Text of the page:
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It was with great sadness that I learned this week of the passing of Avalon Brantley.

I had a small personal connection, having shared the pages of the anthology ‘Sorcery and Sanctity: A Homage to Arthur Machen‘ with her wonderful story ‘Great Seizers’ Ghost’. A story which to my mind encapsulates all that made her such a peerless writer: a sense of complete mastery of the sources be they esoteric, historical or literary coupled with a prose style of effortless complexity and beauty.

No journeyman years for her, Avalon seemed to spring forth onto the scene like Athena from the head of Zeus, fully-formed and at the height of her powers.  I will always be in awe of ‘Aornos‘ that strange and unclassifiable piece of Greek tragedy redivivus which was her first published work.

Avalon the person was an enigma to many: modest and self-effacing, yet always willing to engage with her readers. I have a sense of someone who had read and thought deeply about the world and was still exploring how our human experience could be annotated and examined via the written word. And if the reader sometimes felt challenged by her works, it was because the profound nature of the questions they addressed demanded more than a simple casual engagement.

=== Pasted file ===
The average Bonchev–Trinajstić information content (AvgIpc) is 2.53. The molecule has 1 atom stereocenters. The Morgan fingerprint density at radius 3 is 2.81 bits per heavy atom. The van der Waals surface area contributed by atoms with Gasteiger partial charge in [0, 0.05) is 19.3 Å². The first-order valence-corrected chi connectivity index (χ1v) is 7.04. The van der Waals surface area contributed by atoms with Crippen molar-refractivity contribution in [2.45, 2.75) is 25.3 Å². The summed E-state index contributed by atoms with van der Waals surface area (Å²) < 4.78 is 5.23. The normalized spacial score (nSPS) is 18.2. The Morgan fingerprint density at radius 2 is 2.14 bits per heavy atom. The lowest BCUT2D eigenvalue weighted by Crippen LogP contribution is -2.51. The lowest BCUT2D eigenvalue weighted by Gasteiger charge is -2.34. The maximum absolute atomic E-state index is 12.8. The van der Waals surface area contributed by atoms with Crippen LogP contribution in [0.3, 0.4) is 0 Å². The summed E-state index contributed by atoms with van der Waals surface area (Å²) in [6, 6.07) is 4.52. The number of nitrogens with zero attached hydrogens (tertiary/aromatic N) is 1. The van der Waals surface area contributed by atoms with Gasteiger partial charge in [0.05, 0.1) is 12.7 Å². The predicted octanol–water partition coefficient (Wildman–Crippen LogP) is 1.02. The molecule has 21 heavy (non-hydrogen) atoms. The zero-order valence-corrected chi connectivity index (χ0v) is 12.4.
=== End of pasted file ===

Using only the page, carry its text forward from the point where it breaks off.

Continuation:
Her only collection ‘Descended Suns Resuscitate‘ appeared in 2014 with her recent output scattered amongst various anthologies from Ex Occidente, Egaeus and others. I do hope that these uncollected stories can be assembled at some point by a publisher into a fitting tribute to her legacy.

Perhaps her writing was of such a refined character that it was destined to appeal only to the few. But to those few (of which I count myself as one) her talent was held in the utmost regard.

Requiescat In Pace.

Note: A heartfelt appreciation by Alcibiades Diniz can be found at Bibliophage.

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